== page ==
May 3, 2004
This is a quick description of how to use gputils to generate relocatable objects and how to link those objects to generate an executable. This document is very brief. It is no substitute for the Microchip document.
This information will be incorporated into the gputils manual at some point in the future.
They are files which contain machine code, symbols, and relocation information. The relocation information allows the file to be placed "anywhere" in memory. gputils uses Common Object File Format (COFF). A good book describing COFF is "Understanding and Using COFF" by Gircys. It is out of print, but you can still buy used copies. gputils users shouldn't need the book, but the developers might.
The code is assembled into a COFF. After all the code is compiled, the coff are input into the linker. Symbols are resolved, addresses are assigned, and the machine code is patched with the new addresses. The output from the linker is an absolute executable object.
Most development tools create then link relocatable objects to generate an executable. The exception is some tools for microcontrollers. The applications are relatively small so creating one big file isn't impractical.
Using relocatable objects does have advantages:
For PICs, it has one big disadvantage. The bank and page control is a challenge.
You are interested in data memory and program memory. In absolute code, you have orgs to assign the start address of program memory and cblock to generate a block of data memory. In relocatable code, program memory is created using the code directive and uninitialized data memory using udata.
Take a look at the following code segment:
processor 16f877 include "p16f877.inc" udata mem1 res 1 mem2 res 2 mem3 res 1 ; symbols from other modules extern _main code _init banksel mem1 movlw 0 movwf mem1 movwf mem2 movwf mem2 + 1 movwf mem3 pagesel _main goto _main ; global symbols in this module global mem1 global mem2 global _init end
4 bytes of uninitialized data are reserved. A code segment to initialize the data starts at symbol _init. Once complete the code branches to _main. Mem1 and mem2 are global file registers. mem3 is static, which is a waste considering it is only initialized and never used.
This file would be assembled by gpasm:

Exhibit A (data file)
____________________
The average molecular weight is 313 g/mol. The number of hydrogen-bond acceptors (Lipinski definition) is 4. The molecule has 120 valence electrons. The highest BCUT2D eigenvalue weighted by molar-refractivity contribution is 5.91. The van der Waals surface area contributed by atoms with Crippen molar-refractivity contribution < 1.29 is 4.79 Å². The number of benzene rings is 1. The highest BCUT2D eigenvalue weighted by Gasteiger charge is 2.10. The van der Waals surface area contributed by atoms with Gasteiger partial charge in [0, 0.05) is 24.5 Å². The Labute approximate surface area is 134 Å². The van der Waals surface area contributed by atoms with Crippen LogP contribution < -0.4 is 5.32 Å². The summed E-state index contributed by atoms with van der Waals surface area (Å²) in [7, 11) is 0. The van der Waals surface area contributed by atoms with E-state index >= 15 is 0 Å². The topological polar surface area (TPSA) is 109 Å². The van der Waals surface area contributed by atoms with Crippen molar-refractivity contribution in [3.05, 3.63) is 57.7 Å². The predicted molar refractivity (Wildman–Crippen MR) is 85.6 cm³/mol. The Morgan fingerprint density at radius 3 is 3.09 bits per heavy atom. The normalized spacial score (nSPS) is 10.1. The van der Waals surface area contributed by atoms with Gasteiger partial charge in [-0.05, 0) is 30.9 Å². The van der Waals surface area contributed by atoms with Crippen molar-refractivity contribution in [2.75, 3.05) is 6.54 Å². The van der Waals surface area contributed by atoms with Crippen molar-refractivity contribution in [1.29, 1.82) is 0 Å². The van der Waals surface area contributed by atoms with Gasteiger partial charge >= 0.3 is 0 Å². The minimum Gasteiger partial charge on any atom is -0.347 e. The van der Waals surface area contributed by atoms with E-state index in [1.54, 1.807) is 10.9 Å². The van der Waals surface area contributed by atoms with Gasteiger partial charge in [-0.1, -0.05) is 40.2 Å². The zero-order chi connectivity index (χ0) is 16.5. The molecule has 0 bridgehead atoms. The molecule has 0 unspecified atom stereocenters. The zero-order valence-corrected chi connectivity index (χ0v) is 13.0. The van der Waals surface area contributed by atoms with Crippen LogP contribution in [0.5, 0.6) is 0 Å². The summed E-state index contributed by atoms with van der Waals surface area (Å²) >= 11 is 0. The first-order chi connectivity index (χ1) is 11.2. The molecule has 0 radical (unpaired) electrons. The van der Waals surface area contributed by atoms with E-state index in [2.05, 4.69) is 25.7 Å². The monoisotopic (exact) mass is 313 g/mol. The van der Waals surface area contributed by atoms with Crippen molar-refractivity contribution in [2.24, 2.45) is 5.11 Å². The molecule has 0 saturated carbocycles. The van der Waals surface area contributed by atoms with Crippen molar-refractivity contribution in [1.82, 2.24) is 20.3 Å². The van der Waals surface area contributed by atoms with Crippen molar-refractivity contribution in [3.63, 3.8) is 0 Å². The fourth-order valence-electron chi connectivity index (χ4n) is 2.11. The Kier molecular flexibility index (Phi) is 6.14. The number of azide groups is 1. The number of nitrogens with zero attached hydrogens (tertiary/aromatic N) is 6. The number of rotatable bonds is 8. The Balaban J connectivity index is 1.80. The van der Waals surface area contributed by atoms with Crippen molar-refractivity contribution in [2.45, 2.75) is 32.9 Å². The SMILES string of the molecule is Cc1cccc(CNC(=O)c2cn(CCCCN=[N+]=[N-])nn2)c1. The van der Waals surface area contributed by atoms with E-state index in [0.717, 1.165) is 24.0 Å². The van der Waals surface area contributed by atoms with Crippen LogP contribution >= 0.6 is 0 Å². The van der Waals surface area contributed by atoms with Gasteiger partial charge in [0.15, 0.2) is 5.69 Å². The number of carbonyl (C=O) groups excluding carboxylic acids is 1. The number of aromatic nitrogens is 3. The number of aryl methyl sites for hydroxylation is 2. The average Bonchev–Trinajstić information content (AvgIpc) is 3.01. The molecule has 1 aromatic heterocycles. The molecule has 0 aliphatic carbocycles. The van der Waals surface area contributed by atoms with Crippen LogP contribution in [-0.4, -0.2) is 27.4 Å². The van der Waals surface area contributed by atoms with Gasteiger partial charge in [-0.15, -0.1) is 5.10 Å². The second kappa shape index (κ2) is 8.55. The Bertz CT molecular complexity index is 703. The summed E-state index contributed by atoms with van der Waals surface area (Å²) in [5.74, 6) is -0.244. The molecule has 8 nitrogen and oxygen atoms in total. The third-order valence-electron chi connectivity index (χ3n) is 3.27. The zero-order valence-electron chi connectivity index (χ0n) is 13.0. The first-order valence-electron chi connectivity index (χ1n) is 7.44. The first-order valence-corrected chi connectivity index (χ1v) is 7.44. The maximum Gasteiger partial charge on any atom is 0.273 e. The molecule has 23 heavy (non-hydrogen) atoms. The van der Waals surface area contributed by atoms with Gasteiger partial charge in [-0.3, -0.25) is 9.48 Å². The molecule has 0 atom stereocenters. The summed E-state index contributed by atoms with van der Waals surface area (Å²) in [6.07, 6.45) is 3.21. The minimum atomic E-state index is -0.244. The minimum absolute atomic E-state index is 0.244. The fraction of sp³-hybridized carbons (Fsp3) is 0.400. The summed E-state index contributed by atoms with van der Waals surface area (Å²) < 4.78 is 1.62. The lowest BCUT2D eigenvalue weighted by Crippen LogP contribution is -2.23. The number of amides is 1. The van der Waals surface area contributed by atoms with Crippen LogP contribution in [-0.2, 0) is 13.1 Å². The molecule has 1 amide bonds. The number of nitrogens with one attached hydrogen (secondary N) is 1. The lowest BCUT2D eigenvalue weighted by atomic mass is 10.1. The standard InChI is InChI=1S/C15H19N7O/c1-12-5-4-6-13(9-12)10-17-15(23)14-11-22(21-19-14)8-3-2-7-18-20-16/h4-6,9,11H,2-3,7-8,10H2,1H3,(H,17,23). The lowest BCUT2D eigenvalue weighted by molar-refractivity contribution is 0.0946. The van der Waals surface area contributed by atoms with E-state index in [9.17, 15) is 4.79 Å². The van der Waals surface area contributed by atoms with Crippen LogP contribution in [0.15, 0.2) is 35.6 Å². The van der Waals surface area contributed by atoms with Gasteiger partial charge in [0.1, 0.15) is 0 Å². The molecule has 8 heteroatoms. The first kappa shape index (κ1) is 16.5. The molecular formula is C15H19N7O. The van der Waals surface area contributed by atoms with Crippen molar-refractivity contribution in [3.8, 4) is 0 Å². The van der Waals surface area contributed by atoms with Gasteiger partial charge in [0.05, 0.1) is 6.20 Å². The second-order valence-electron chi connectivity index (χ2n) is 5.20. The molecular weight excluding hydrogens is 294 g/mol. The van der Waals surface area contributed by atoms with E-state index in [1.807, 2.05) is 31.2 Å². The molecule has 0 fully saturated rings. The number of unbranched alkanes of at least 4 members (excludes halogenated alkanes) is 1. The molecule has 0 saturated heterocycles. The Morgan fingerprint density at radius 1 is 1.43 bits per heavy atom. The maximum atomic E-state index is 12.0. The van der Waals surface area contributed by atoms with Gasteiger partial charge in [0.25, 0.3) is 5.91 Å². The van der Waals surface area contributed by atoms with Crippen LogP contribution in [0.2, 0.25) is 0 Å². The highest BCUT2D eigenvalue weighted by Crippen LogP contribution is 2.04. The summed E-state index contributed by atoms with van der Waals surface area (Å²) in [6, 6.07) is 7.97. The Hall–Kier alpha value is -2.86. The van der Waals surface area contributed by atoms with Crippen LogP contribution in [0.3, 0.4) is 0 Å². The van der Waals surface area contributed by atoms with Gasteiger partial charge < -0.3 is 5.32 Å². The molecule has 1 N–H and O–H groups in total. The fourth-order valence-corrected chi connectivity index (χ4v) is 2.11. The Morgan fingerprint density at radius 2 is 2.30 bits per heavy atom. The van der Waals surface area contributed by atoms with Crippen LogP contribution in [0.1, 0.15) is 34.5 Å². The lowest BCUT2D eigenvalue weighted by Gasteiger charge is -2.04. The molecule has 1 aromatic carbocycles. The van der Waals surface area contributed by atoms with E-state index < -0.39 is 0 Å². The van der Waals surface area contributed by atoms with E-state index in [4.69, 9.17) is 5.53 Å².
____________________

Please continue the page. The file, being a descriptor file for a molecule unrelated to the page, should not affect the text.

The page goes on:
gpasm -c init.asmgpasm would output a COFF, init.o.
You can assign the section address in the assembler by adding an address to the section directive (udata or code). This is not recomended. You don't want to assign the address at assembly time, that would defeat the purpose.
code 0x100 _init banksel mem1 movlw 0 movwf mem1 movwf mem2 movwf mem2 + 1 movwf mem3 pagesel _main goto _main
Multiple sections can exist in the same file, but they must have different names. The section name proceeds the section directive. If no name is provided a default name is used.
code _init banksel mem1 movlw 0 movwf mem1 movwf mem2 movwf mem2 + 1 movwf mem3 pagesel _main goto _main mycode code banksel mem1 incf mem1, f
Other types of sections exist, it is beyond the scope of this document to describe them all. See the document in the intro for a more detailed description.
gpvo is a tool for viewing objects. If you are interested in seeing how things work, use it.
gpvo init.o | less
So you have assembled several objects and now you need to make a COD file for simulation and a hex file for programming. gplink takes care of this.
gplink only requires the objects and a linker script to build the required output files. A set of scripts are included in /usr/share/gputils/lkr. These scripts were generated by Microchip. They were intended to cutomized by the user, but for many applications they can work as is.
gplink -m -c -s /usr/share/gputils/lkr/16f877.lkr main.o init.o isr.o
Will result in a map file (-m) to be output. This file contains the final addresses assigned to the data and program memory. An executable coff (-c) that is good for reference and simulation in MPLAB. Also a set of output files a.hex and a.cod. The default base filename is "a". It is best to specify your own output name using "-o".
In the future the path to the scripts will be added, just like the path to the headers for gpasm. For now, use the full path or copy the file to your working directory.
Gplink outputs a COD file that is compatible with gpsim. Gpsim will generate a few new warnings. One will be about not finding a list file. Others may be generated about not using gpasm. These warnings can be ignored. They will be fixed in a future release of gpsim.
If you have a collection of objects they can be combined into one archive. The archive is a convient way to link an application against a common library. The tool is gplib. It is very easy to use.
gplib -c math.a mult.o add.o sub.o exp.o
Creates a new archive math.a. The name is arbitary. It could be called "math.lib" or "math". gputils doesn't use file extensions to determine file types.
Then when you link the application add math.a to the list of objects
gplink -m -c -s /usr/share/gputils/lkr/16f877.lkr main.o init.o isr.o math.a
gplink will only extract those archive members that are required to resolve external references. So the application won't necessarily contain the code of all the archive members.
Here is one of the Makefiles I have been working with. It can be a template for you:
SCRIPT = 16f877.lkr OBJECTS = main.o startup.o isr.o i2c.o OUTPUT = example.hex all: $(OUTPUT) $(OUTPUT): $(OBJECTS) $(SCRIPT) gplink --map -c -s $(SCRIPT) -o $(OUTPUT) $(OBJECTS) %.o: %.asm gpasm -c $< clean: rm -f *.o *.lst *.map *.hex i2c.o: i2c.asm common.inc isr.o: isr.asm common.inc main.o: main.asm common.inc startup.o: startup.asm common.inc
There are many features that are planned. Linker optimizations, assembler extensions for high level languages. ...
I will try to keep this document updated. Please send me your comments and questions.